A useful reminder of the Commission on a principle that was not so clearly expressed into the legislation and still is not accepted by all the mass caterers and restaurants. See the last sentence in bold.

Question for written answer to the Commission – 5th June 2018 

Some of my constituents have alerted me to the fact that some Member States are apparently not requiring allergen information to be provided in restaurants and other food outlets. In order to determine whether these states are in breach of EC law, clarification is needed on the interpretation of Regulation (EU) No 1169/2011 on the provision of food information to consumers, which sets out the EU’s rules on consumer information on allergens in non-prepacked food.

On 13 July 2017, the Commission issued a notice updating allergen information requirements.

Under Article 9(1) of Regulation (EU) No 1169/2011, food business operators are required to provide allergen information, including for non-prepacked food.

Article 44 authorises Member States to adopt national measures concerning the means through which this information is made available. Member States are required to notify the Commission when such measures have been adopted.

Given that the regulation is being applied differently from one Member State to another:

  1. Is the Commission assessing the national measures in order to determine whether they are consistent with the meaning and purpose of the regulation and whether Member States have gone beyond the terms of authorisation granted to them?
  2. What are the criteria for assessing how well consumers are being alerted to the presence of allergens?
  3. Can Member States, in the context of their national measures, choose to disregard the obligations set out in Article 13 of the regulation in the case of non-prepacked food and provide allergen information only when requested by consumers?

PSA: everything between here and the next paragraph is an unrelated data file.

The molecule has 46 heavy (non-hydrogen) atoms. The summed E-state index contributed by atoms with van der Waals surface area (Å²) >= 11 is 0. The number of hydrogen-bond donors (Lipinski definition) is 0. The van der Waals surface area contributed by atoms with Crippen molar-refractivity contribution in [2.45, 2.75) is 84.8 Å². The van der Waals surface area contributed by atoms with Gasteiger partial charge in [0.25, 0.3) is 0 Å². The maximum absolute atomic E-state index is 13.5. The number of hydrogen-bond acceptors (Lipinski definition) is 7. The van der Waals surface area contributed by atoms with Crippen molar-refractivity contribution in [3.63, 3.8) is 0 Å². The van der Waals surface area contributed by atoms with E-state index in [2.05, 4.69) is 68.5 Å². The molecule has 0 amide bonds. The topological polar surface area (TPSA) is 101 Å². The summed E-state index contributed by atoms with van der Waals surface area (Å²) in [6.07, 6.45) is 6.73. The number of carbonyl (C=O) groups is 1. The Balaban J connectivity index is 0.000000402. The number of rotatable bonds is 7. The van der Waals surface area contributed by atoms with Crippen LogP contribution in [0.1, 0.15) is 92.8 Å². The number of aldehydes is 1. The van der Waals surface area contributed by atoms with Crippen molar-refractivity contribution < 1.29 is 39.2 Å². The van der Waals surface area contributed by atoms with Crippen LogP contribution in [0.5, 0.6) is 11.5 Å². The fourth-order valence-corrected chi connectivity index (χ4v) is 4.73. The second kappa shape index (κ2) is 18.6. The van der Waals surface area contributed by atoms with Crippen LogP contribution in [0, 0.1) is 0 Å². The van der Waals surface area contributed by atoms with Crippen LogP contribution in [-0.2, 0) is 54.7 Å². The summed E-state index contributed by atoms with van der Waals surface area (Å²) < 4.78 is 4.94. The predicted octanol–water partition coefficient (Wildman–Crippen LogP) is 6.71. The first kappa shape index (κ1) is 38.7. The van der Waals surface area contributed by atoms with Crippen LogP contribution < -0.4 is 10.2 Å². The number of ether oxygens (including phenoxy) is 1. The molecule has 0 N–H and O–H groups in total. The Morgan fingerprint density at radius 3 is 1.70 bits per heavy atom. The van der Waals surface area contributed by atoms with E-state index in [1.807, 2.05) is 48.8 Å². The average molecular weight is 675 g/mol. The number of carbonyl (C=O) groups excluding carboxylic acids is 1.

Answer given by Mr Andriukaitis on behalf of the Commission – 16th July

Under Regulation (EU) No 1169/2011 on the provision of food information to consumers, Member States may adopt national measures concerning the means through which information on allergens on non-prepacked foods is to be made available.

In principle, all means of communication as regards the provision of allergen information are allowed to enable the consumer to make an informed choice, e.g. a label, other accompanying material, or any other means including modern technology tools or verbal communication (i.e. verifiable oral information). In this respect, the majority of the Member States have already adopted such national rules following their prior notification to the Commission.

In the context of the aforesaid notifications, the draft national measures in question have been evaluated by the Commission in the light of the relevant EU provisions, including Article 13 of the regulation.

In particular, it has been assessed whether the information on allergens is available and easily accessible, so the consumer is informed that the non-prepacked food raises issues relating to allergens and intolerances. In this context, it is not compliant with the EU legislation to provide allergen information only upon request by the consumer.

(Source: EU Parliament)